By Hanah Cho, The Baltimore Sun
5:57 PM EDT, March 28, 2012
Spice maker McCormick & Co. plans to make more acquisitions, especially in emerging markets in Eastern Europe and Asia, where sales are expected to account for 13 percent of the firm's overall revenue this year, the company's chief executive officer and chairman said Wednesday.
"We still have a pretty good pipeline," Alan D. Wilson said of potential opportunities. "Again, it's hard to time acquisitions, but we have a focus on continuing to grow. A third of our growth over the last five years comes from acquisitions."
At the Sparks company's annual shareholder meeting, Wilson praised McCormick's successes in 2011 in spite of continuing economic challenges in the United States and abroad.
"Your company enjoyed a year of strong financial performance in a very tough environment," Wilson told shareholders. "Despite head winds that challenge all businesses, we continue to grow."
Part of the company's growth last year included three acquisitions, including the $291 million purchase of Kamis SA, a privately held Polish company that makes spices, seasonings and mustards. McCormick also acquired an 85 percent share in Kohinoor Foods Ltd., an Indian company that sells basmati rice and other foods.
As a result, sales grew 11 percent to nearly $3.7 billion last year. Net income was $374.2 million, or $2.79 per share, up slightly from $370.2 million, or $2.75 per share, in 2010.
Double-digit increases in raw and packaging materials last year cut into the company's profit, prompting McCormick to raise prices for its spices and other products. The company increased prices by 10 percent in the U.S. market last year, Wilson said.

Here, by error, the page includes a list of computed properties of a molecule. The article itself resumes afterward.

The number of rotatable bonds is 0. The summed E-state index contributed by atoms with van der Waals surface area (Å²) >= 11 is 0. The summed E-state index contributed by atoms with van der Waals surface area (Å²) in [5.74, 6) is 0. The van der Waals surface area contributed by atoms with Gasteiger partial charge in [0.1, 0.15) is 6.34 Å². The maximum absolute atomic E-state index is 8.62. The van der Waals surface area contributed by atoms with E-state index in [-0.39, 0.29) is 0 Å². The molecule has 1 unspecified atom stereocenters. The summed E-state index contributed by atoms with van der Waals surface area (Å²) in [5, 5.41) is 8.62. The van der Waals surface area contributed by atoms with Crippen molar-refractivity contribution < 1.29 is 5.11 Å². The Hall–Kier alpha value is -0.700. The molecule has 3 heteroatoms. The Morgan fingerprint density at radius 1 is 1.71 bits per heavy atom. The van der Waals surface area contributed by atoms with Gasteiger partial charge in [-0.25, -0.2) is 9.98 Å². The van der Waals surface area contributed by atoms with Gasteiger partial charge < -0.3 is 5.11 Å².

The higher costs also affected the company's first-quarter earnings, released Tuesday. While sales increased for the three months that ended Feb. 29, profit was slightly lower than it was in the corresponding period last year.
While raw-material costs are expected to remain high this year, Wilson said in an interview after the meeting that McCormick didn't expect any "pricing action." He added, however, that the firm always evaluated prices "based on what's happening in the market and how we have to respond."
The company, he said, was sensitive to the impact of price increases on consumers, who remain wary about spending.
"We're cautious about making sure we are providing great value," he said.
While McCormick plans to continue expanding in emerging markets overseas, Wilson said the company also would take its time to find the right opportunities.
In response to a shareholder's question on whether McCormick was eyeing acquisitions in Brazil, Wilson said the company was looking into that market. McCormick now provides products to customers in the South American country, he said.
The company's annual shareholder meeting is a popular event that typically draws nearly 1,000 stockholders from around the Baltimore region. Gift bags filled with a sampling of McCormick's latest spices and products are part of the draw.
Longtime shareholder Shirley Hecht of Pikesville said she tries to attend the meeting every year. Hecht, a retired statistician, bought McCormick stock 30 years ago when she moved to the Baltimore region.
"We always bought the spices, so we bought the stock," she said. "It's something that I take pride in owning."
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